However, DRAMeXchange is forecasting that that trajectory is set to change during the first quarter of 2018. The fourth quarter is traditionally the hottest selling period in tech, while the first quarter is traditionally one of the slowest periods. Thanks to increased production and the seasonal downturn, DRAMeXchange estimates that overall demand will fall by 15 percent in Q1 2018 compared to Q4 2017. The one caveat is that demand in the server market is expected to remain relatively flat.
An oversupply of NAND flash in the market means that contract prices for SSDs and related products are expected to drop during Q1, which could get good news for those looking to get a high-capacity SSD in the coming months.
Throughout 2017, manufacturers have been struggling to meet surging demand. The switch from 2D-NAND to 3D-NAND also proved to be a hindrance to flash production earlier in the year, which exacerbated price hikes. Demand in the tablet and notebook markets increased, while server demand especially put a strain on supplies. DRAMeXchange notes that the launch of the iPhone 8, iPhone 8 Plus and iPhone X (all of which can be had in capacities up to 256GB) along with SSD demand in the PC sector further applied pressure.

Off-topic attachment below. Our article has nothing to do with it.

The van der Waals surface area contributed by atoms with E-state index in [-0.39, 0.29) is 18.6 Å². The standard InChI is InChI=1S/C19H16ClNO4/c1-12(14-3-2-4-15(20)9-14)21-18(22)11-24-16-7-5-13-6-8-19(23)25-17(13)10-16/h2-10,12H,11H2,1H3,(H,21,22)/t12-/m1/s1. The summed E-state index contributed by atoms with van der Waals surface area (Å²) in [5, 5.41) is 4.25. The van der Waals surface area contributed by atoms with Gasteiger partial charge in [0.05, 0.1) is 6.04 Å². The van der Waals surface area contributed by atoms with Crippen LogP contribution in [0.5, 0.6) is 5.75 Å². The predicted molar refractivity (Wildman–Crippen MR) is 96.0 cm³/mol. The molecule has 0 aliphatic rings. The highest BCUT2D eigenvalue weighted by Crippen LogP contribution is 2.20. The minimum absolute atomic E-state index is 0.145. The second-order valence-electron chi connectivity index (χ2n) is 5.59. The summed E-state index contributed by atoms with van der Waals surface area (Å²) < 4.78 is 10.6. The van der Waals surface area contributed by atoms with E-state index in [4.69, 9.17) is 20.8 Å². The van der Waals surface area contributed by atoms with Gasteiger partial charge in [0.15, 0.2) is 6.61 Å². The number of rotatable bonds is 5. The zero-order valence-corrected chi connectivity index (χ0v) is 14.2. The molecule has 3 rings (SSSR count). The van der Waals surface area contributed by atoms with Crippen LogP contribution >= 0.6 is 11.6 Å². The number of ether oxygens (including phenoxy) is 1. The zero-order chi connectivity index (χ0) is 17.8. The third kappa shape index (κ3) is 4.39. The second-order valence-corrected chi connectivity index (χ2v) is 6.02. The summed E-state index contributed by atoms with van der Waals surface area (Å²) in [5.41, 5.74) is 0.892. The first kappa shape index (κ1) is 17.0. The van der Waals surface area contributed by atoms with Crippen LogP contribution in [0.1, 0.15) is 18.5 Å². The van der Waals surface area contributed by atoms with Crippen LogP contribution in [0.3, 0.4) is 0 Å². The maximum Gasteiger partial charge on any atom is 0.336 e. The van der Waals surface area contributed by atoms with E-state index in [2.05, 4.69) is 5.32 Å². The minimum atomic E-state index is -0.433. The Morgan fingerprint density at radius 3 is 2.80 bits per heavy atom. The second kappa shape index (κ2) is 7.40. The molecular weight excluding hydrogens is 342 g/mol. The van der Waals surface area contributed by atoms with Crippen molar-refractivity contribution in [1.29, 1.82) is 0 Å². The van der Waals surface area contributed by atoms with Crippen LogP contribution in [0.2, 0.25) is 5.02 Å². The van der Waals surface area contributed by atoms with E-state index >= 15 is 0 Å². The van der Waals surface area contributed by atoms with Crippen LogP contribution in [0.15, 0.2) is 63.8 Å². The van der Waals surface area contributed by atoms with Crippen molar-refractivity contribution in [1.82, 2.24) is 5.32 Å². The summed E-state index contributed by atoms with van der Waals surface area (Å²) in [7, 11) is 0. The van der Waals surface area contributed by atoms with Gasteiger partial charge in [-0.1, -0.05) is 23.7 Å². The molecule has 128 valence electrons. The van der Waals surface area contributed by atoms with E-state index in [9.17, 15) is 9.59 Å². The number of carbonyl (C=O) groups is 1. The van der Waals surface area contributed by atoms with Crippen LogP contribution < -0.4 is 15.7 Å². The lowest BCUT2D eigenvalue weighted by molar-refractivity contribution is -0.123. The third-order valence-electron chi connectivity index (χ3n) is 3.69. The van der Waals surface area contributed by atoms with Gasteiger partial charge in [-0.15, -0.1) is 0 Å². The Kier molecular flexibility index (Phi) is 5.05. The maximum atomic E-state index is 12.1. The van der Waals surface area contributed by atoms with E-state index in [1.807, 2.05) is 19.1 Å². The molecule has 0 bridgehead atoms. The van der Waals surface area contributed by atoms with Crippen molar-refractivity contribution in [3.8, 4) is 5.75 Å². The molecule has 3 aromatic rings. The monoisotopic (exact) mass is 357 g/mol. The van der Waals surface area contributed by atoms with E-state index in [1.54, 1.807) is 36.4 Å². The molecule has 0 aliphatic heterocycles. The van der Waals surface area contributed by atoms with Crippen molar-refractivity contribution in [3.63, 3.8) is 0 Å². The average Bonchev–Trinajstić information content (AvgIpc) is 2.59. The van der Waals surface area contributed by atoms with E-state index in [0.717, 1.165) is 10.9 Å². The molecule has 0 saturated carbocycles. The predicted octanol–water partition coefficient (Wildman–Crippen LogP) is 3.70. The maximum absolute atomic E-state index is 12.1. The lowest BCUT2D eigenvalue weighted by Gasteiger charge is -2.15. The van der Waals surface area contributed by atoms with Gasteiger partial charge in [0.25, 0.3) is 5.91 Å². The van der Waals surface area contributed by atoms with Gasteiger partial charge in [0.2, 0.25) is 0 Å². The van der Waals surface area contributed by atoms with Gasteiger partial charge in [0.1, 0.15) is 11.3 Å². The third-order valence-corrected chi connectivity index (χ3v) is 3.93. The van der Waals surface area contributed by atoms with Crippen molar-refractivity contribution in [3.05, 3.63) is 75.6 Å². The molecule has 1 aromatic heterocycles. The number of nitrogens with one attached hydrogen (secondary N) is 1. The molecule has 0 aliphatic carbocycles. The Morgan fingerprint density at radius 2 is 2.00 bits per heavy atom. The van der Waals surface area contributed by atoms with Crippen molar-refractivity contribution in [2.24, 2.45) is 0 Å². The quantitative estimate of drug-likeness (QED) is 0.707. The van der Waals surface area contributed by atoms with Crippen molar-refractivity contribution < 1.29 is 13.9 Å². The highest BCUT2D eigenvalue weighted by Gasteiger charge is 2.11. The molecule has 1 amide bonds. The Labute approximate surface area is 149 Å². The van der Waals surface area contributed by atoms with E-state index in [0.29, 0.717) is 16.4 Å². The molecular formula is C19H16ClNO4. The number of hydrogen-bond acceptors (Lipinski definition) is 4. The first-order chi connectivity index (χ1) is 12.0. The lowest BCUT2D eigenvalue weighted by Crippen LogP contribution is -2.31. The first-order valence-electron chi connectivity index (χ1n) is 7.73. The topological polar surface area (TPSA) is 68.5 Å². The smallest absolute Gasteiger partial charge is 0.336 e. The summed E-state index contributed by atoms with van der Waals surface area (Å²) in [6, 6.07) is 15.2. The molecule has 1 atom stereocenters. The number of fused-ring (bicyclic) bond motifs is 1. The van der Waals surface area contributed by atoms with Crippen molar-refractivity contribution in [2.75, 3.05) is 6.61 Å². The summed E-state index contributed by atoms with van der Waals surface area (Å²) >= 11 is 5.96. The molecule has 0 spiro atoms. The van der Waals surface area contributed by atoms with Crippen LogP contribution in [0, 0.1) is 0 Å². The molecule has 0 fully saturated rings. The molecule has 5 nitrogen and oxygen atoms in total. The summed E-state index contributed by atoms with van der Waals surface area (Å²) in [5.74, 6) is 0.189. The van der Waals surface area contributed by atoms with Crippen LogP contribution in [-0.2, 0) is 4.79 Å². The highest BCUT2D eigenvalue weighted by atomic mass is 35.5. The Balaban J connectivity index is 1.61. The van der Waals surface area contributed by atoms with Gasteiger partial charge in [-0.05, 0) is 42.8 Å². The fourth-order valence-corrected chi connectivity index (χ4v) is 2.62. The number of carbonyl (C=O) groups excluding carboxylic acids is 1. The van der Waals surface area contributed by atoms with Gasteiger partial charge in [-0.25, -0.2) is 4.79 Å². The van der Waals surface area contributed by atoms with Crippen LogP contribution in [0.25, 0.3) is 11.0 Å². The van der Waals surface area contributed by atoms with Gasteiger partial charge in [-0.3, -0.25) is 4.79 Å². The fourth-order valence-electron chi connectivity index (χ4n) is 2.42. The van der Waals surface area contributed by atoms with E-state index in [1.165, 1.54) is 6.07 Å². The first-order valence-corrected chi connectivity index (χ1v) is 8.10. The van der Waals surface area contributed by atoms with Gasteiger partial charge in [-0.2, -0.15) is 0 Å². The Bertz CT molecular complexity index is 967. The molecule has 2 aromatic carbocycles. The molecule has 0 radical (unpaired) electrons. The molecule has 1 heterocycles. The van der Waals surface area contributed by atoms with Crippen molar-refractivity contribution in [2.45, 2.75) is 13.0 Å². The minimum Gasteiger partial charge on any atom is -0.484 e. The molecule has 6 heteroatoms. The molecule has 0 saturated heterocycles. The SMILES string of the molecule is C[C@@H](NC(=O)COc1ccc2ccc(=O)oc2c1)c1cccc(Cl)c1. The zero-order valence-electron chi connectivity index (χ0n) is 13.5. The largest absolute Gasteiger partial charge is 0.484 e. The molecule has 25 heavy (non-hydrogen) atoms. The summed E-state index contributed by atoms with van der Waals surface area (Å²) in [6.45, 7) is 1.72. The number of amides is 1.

"Together with 3D-NAND’s continuous capacity expansion, the supply will eventually meet up to the demand, thus achieving market balance and resulting in stable or slightly higher contract prices," writes TrendForce. "DRAMeXchange expects the NAND Flash to experience another round of oversupply, leading to end-products’ lower prices and OEM’s higher intention to use more advanced products such as UFS and SSD with PCIe interface."
It should be noted, however, that NAND flash demand will once again being to outstrip supply during the second half of 2018.